The great stellated dodecahedron was published by Wenzel Jamnitzer in 1568. It was rediscovered by Kepler (and published in his work Harmonice Mundi in 1619),
and again by Poinsot in 1809.

The great stellated dodecahedron can be constructed from a unit dodecahedron by selecting the 144 sets of five coplanar vertices, then discarding sets whose edges
correspond to the edges of the original dodecahedron. This gives 12 pentagrams of
edge length ,
where
is the golden ratio. Rescaling to give the pentagrams
unit edge lengths, the circumradius of the great
stellated dodecahedron is

The skeleton of the great stellated dodecahedron is isomorphic to the dodecahedral
graph.

Another way to construct a great stellated dodecahedron via augmentation is to make 20 triangular pyramids with side length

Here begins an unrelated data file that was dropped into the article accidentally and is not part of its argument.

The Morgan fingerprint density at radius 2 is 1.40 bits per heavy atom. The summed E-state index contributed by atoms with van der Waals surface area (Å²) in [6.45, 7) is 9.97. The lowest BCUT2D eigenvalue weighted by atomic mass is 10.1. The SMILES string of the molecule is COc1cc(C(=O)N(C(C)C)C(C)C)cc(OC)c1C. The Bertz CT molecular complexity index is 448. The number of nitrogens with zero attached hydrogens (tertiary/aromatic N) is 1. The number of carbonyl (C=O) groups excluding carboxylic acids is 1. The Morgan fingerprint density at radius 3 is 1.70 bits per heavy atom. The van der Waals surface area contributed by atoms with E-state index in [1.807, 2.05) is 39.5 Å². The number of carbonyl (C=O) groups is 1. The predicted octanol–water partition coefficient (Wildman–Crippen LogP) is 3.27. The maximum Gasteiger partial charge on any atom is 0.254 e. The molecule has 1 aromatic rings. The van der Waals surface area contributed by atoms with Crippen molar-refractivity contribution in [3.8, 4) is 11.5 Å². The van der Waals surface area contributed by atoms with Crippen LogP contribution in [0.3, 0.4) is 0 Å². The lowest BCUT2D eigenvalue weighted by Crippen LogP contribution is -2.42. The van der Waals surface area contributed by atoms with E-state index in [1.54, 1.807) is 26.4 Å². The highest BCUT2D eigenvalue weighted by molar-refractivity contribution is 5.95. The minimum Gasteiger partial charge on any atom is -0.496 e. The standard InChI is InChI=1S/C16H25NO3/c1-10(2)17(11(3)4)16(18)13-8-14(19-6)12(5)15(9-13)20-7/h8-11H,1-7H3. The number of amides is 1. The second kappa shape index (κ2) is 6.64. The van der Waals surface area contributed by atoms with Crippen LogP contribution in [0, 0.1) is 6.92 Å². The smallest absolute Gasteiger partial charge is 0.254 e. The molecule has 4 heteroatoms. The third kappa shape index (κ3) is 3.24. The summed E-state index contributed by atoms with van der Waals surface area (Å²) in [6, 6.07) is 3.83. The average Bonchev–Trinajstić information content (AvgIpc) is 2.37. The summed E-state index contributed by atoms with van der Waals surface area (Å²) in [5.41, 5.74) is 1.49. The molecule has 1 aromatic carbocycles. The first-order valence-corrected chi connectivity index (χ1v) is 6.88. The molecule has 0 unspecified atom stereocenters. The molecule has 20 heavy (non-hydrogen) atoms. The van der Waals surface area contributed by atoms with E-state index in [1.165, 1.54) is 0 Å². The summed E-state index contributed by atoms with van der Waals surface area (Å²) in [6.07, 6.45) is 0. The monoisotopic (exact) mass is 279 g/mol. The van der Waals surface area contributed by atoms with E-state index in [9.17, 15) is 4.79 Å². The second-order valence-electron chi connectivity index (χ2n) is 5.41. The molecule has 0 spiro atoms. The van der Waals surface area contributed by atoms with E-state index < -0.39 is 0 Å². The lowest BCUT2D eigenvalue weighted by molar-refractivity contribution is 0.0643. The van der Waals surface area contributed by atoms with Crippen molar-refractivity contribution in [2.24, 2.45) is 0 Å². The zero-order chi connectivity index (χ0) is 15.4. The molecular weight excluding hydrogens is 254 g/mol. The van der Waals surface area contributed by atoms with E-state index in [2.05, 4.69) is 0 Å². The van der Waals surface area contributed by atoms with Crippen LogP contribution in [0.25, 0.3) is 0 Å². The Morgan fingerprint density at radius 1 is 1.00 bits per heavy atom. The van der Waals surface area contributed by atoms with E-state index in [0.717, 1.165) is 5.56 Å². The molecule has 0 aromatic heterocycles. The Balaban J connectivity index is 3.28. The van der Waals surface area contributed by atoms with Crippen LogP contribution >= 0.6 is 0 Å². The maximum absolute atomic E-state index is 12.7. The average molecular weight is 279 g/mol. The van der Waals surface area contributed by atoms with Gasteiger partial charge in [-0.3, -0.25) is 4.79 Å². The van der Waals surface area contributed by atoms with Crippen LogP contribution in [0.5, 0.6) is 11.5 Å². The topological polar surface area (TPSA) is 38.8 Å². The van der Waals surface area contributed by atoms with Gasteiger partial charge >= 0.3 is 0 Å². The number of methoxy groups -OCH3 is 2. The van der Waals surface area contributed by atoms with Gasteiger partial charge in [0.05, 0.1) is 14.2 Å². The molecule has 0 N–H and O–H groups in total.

(the golden ratio) times the base, as illustrated
above, and attach them to the sides of an icosahedron.
The height of these pyramids is then .

Cumulating a unit dodecahedron to construct a great
stellated dodecahedron produces a solid with edge lengths

Cauchy, A. L. "Recherches sur les polyèdres." J. de l'École Polytechnique9, 68-86, 1813.Cundy,
H. and Rollett, A. "Great Stellated Dodecahedron. ." §3.6.3 in Mathematical
Models, 3rd ed. Stradbroke, England: Tarquin Pub., pp. 94-95, 1989.Fischer,
G. (Ed.). Plate 104 in Mathematische
Modelle aus den Sammlungen von Universitäten und Museen, Bildband. Braunschweig,
Germany: Vieweg, p. 103, 1986.Jamnitzer, W. Perspectiva Corporum
Regularium. Nürnberg, Germany, 1568. Reprinted Frankfurt, 1972.Kasahara,
K. Origami
Omnibus: Paper-Folding for Everyone. Tokyo: Japan Publications, p. 239,
1988.Kepler, J. "Harmonice Mundi." In Opera
Omnia, Vol. 5. Frankfurt, 1864.Wenninger, M. J. Dual
Models. Cambridge, England: Cambridge University Press, pp. 39-40, 1983.Wenninger,
M. J. Polyhedron
Models. Cambridge, England: Cambridge University Press, pp. 35 and 40,
1989.